fluence equivalent of at least 25 J/cm2 is recommended to achieve a
The patients of the first 196 veins treated were exclusively given with sustained occlusion15 and it is calculated by dividing LEED by the vein
spinal and general anaesthesia; they underwent the EVLA procedure circumference in cm.
under intravenous sedation with oxygen supplementation and spinal
anaesthesia in hospital care at first. Procedures initiated by an Follow-up
ultrasound-guided percutaneous access at calf level with the patient Patients were scheduled for clinical and ultrasound assessments
in a reverse Trendelenburg position and a tourniquet to maximise vein at 7 and 30 days after EVLA. Ultrasound was used to confirm EVLA
diameter. After the first 196 cases, local anaesthesia with sedation failures and occlusion rate during the follow-up period. Clinical
was introduced. failures were defined as the finding of measurable venous reflux in
the treated segment, with or without recurrent varices, either clinically
In both groups, after removing the fibre, closure of the vein was symptomatic or asymptomatic.
confirmed by ultrasound and deep veins were accessed for thrombosis
evaluation. Concomitant phlebectomies were performed in both All clinical and ultrasound examinations were carried out by medical
groups as needed and an eccentric compression bandage was applied doctors, in a standardised fashion. To assess the incidence of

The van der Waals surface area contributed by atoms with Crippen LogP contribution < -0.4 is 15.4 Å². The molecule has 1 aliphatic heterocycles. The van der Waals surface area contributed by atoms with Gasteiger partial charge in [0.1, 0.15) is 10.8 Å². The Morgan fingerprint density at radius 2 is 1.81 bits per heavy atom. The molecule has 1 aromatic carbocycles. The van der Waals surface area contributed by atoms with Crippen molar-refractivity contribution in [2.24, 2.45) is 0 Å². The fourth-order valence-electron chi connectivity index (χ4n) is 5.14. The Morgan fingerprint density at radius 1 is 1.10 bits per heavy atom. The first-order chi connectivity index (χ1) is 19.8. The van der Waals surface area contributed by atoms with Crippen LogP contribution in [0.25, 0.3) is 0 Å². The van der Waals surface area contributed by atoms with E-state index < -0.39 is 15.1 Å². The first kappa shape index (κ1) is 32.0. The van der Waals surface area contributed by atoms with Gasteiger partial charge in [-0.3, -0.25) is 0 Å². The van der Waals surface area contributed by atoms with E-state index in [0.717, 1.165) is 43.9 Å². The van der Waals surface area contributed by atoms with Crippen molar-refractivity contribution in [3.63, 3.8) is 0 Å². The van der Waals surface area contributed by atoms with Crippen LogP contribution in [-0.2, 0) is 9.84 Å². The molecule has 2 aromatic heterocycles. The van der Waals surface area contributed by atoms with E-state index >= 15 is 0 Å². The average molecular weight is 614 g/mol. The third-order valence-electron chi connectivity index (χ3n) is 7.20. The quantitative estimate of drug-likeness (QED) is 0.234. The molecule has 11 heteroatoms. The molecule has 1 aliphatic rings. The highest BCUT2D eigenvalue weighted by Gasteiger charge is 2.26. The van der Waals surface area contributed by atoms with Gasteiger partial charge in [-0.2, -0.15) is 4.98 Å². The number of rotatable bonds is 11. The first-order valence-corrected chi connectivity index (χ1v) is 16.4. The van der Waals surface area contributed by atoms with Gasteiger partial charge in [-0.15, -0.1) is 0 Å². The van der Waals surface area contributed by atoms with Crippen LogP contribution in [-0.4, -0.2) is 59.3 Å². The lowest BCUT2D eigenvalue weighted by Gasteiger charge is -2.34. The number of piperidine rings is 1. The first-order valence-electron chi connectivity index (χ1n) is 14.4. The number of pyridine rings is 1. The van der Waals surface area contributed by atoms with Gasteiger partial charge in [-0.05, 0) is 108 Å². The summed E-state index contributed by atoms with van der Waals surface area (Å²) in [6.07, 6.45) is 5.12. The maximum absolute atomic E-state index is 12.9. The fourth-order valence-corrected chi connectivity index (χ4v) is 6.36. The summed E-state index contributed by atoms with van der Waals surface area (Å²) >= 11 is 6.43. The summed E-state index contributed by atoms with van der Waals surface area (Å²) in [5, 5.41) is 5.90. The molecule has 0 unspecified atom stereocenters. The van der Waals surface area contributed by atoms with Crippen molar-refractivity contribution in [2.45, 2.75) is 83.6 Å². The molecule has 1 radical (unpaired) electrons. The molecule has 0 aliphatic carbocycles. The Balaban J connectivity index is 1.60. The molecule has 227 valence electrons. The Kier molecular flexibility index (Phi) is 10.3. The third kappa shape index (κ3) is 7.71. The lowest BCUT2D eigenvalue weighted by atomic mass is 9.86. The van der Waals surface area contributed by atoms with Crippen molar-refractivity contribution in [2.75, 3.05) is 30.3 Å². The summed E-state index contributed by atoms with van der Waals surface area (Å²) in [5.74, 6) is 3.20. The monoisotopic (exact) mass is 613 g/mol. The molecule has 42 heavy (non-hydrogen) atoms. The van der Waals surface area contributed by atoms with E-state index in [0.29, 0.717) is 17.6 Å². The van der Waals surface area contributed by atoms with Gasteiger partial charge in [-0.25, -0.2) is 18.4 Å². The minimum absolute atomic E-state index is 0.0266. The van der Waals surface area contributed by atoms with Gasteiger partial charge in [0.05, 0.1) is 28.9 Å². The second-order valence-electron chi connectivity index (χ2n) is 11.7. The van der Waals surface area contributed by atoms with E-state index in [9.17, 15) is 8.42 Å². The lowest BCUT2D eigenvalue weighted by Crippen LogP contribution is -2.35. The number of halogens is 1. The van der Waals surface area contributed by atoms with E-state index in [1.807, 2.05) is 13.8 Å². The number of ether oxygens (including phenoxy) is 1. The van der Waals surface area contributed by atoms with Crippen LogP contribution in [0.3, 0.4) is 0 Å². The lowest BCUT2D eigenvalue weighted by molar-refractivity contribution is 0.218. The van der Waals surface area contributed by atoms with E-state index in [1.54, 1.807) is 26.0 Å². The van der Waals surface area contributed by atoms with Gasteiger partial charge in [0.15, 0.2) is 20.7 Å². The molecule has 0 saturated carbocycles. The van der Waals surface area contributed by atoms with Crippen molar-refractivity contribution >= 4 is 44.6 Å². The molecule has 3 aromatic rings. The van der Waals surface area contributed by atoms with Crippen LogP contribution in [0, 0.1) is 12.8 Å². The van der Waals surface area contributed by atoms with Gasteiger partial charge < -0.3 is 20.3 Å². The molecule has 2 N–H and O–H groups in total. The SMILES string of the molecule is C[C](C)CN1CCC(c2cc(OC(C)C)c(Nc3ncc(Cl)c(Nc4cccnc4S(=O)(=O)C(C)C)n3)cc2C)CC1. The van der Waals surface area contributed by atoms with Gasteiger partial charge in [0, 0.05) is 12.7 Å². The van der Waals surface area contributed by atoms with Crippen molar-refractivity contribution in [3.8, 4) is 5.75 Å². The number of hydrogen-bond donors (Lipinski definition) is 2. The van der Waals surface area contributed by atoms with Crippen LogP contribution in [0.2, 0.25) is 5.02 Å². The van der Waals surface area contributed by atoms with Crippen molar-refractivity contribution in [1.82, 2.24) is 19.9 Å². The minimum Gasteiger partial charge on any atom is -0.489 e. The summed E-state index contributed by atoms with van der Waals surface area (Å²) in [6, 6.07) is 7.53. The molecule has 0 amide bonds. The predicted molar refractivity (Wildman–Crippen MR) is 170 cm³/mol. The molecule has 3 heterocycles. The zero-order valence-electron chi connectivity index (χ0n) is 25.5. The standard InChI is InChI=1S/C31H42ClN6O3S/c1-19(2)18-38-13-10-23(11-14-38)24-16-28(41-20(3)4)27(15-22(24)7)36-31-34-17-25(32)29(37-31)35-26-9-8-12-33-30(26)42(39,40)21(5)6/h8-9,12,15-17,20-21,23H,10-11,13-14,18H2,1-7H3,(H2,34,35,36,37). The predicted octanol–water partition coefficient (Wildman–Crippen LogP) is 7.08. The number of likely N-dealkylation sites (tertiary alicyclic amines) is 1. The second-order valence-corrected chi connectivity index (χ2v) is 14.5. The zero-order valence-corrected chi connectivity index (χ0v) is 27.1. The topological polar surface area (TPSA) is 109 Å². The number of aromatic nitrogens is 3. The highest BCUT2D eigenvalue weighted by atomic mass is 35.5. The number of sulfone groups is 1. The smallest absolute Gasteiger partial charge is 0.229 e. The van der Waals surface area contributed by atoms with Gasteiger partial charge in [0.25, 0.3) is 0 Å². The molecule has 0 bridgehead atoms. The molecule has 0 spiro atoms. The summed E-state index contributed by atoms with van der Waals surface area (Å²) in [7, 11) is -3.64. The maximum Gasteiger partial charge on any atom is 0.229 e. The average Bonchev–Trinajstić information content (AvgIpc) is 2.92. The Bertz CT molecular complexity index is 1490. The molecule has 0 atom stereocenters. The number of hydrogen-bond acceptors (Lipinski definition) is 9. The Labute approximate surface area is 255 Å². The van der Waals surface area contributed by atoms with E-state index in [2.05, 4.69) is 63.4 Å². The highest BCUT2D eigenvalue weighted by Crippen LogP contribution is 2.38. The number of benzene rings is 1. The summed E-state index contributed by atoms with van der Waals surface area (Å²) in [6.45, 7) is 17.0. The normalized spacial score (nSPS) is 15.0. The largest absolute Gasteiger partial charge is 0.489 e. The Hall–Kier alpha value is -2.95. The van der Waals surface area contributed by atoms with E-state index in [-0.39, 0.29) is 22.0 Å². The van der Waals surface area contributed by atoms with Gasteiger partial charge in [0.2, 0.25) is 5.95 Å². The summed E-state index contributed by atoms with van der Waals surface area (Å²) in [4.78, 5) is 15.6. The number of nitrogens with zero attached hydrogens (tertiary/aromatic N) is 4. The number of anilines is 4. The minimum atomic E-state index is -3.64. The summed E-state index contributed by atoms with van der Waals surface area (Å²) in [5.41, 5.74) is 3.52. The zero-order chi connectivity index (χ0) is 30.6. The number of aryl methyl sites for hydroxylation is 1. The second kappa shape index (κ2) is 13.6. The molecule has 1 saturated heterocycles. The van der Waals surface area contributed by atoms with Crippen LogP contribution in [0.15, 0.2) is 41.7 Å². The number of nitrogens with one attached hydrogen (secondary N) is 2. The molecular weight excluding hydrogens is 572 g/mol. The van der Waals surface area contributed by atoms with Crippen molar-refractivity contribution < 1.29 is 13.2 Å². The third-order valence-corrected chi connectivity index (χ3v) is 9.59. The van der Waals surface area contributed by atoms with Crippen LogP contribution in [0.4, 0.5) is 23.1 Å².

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Surgical Techniques

Table 1: Comparison of the Sociodemographic and Classification Data for the Two Groups of Participants

Laser Mean age (years) Gender CEAP

Female Male 2 3 4 5 6
980 46.1 61.9 % 38.1 % 38.1 % 42.9 % 14.3 % 0 % 4.8 %
1,470 48.6 68.8 % 31.3 % 10.6 % 60.1 % 24.0 % 1.9 % 3.4 %

Gender chi-square, p=0.254 age chi-square, p=0.170. CEAP = Clinical, Aetiology, Anatomy, Pathophysiology.

Table 2: Outcomes by Laser Wavelength (ANOVA) and Pearson correlation test. Multivariate statistical analysis
Group (Chi-square) of data was conducted using Excel (Microsoft) and Wizard 1.9.20
(Evan Miller) programs. Characteristics recorded as quantitative
Outcome Mean incidence (SD), % P value data were expressed as means, with standard deviations and
Group I Group II ranges16 (p<0.05 was considered statistically significant).
(980 nm) (1470 nm)
Paresthesia 17.9 (±3.3) 12.0 (±3.3) 0.328 Results
Long-term paresthesia 2.3 (±1.7) 0.451
Laser thermoablations were performed on a total of 366 veins
among group I (n=28) and group II (n=312), and one case of a
Thrombophlebitis 3.6 (±1.2) 1.0 (±1.2) 0.222
1,940 nm laser. Patient demographics were similar between the two
Postoperative pain 32.1 (±2.6) 4.2 (±2.6) <0.001
groups (Table 1).
Inflammation 25.0 (±3.6) 1.9 (±3.6) <0.001
Hyperchromia/pigmentation 2.9 (±1.7) 0.391 The incidences of postoperative pain, inflammation and ecchymosis
Occlusion rate 85.7 (±1.8) 97.7 (±1.8) 0.001 were significantly greater in group I versus group II (p<0.001 for all).
Deep vein thrombosis 1.3 (±1.2) 0.571 Whereas, the incidence of occlusion rate was significantly greater
Ecchymosis 50 (±3.3) 9.4 (±3.3) <0.001 in group II (p=0.001). Incidences of paresthesia and symptomatic
SD = standard deviation.
thrombophlebitis were non-significantly greater in group II. Long-term
paresthesia, hypercromy and deep vein thrombosis were only noted
group II (Table 2).
clinical failures, both the side effects of EVLA (i.e. paresthesia,
varicophlebitis, pigmentation, etc.) and the evolution of symptoms Successful percutaneous access and endovenous placement of the
or signs affecting the patients before the procedure (i.e. heaviness, laser fibre were achieved in all patients and were well tolerated. All